Home The Scoop Mesa law, fire officials discuss keeping up with city’s population boom

Mesa law, fire officials discuss keeping up with city’s population boom

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“Mesa Morning Live” guests Mesa Police Chief John Meza (center) and Mesa Fire Chief Harry Beck (left) speak with guest host, Mesa Mayor John Giles (right) on July 8. (Photo by Rick Flowers/MyNewsMesa.com)

On the heels of the tragic deaths of five police officers in Dallas, Texas, last week the Mesa Chamber of Commerce’s “Mesa Morning Live” show on Friday, July 8, was coincidentally appropriate with guests Mesa Police Chief John Meza and Mesa Fire Chief Harry Beck.

The show was planned well before the Dallas tragedy, but meant even more to the nearly 100 in attendance as they gave the duo a standing ovation.

“Our thoughts are with you and all in law enforcement and what you do for

“Mesa Morning Live” guests Mesa Police Chief John Meza (center) and Mesa Fire Chief Harry Beck (left) speak with guest host, Mesa Mayor John Giles (right) on July 8. (Photo by Rick Flowers/MyNewsMesa.com)
“Mesa Morning Live” guests Mesa Police Chief John Meza (center) and Mesa Fire Chief Harry Beck (left) speak with guest host, Mesa Mayor John Giles (right) on July 8.
(Photo by Rick Flowers/MyNewsMesa.com)

our community,” fill-in host Mesa Mayor John Giles told them. “With the problems we are in the midst of are we prepared to respond?”

Meza, who has been with the Mesa Police Department for 30 years and plans to retire soon, said the city and his department is ready to respond to any emergency.

“It takes well trained police and fire officials to respond, but it also takes the support and cooperation of the community because you can lose trust, so we have to maintain that trust,” Meza said.

Beck said it takes the cooperation of both departments to keep the community safe.

“We work together, train together, and we are well prepared to handle any incident here in Mesa,” he said.

Giles noted that Mesa police respond to more than 2,500 suicide calls each year.

“We did see over the last two years either attempts or actual suicides,” Meza confirmed. “We have a six-person crisis response team to educate us on how to deal with people with mental issues and we’ve been at it for a month so far. The results are no use of force, using talk instead of Tasers. That’s the big change, and it’s slowing things down as we take time to communicate.”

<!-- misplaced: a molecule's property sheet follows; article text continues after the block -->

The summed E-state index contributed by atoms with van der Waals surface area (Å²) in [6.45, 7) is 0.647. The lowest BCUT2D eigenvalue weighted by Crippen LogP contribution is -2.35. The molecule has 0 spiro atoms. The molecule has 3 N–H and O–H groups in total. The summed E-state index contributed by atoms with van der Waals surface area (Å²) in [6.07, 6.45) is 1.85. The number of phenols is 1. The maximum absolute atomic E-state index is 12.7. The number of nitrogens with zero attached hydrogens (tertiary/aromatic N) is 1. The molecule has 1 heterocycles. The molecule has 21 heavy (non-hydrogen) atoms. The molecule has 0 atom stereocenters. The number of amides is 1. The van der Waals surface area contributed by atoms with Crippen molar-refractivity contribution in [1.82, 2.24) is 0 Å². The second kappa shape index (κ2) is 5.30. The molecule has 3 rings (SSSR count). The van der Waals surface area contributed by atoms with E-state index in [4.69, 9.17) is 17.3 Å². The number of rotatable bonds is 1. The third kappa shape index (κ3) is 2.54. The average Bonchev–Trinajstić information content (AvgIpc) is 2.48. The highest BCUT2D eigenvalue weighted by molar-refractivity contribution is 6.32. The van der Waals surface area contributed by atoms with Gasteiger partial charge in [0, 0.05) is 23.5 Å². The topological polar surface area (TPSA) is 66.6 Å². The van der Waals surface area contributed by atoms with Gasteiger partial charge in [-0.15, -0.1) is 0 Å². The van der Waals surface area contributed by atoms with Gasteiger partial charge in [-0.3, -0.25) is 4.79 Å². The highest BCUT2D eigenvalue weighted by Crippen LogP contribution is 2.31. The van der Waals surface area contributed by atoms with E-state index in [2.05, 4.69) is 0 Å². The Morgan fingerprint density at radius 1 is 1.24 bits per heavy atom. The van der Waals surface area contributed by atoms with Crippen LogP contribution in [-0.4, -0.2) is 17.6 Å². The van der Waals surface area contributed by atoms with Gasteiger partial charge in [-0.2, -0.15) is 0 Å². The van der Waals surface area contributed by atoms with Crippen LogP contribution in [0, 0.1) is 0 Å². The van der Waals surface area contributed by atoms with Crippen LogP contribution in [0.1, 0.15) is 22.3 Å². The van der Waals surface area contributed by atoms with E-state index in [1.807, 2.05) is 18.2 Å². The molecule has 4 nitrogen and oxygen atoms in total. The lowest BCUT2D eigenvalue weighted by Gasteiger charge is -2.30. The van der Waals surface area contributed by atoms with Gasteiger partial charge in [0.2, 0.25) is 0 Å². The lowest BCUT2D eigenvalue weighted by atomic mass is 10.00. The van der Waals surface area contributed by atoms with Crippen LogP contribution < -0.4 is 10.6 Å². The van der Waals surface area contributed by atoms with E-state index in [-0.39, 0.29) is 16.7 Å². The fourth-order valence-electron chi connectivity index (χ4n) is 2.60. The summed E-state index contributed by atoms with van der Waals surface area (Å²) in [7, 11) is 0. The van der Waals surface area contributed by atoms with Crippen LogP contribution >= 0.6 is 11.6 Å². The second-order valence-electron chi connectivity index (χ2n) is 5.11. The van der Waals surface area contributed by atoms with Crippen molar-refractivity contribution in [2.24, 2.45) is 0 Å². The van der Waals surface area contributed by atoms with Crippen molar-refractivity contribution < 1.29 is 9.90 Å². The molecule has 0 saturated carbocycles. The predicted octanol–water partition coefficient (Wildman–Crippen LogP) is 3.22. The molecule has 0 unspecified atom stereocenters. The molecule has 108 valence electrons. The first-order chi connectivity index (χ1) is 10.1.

With east Mesa in high growth mode, Giles confirmed that Mesa needs more police officers and firefighters. He asked Meza and Beck how prepared both departments are to respond to calls.

“We’re very well prepared for hazard response,” Beck said. “The challenge is ramping up for the more than 4 to 8 percent increase in call volume each year. But, we’re committed to evolving in different types of scenarios and we have to regroup to handle different challenges coming at us now.”

Meza said the biggest change in law enforcement is the future of technology: “With four police districts in our city we take community involvement as an advisory role.”

Beck agreed, noting that Mesa is an extension of a much larger metropolitan demand and “we have a meeting place identified where you can do a roll call at home or at work in case of an emergency.”

He added that both Mesa departments need more equipment and to build more training.

“We’re behind the times and our call volume is rapidly increasing,” Beck said. “The west Mesa area calls are up and the response times there are getting longer.”

It’s an issue Giles and the entire City Council are aware of and ready to lend support.

“Yes it’s expensive, but it’s our job to give you all the resources to be successful,” Giles said.

– Kelly Mixer is managing editor of MyNewsMesa.com. Reach her at kmixer@mynewsmesa.com.

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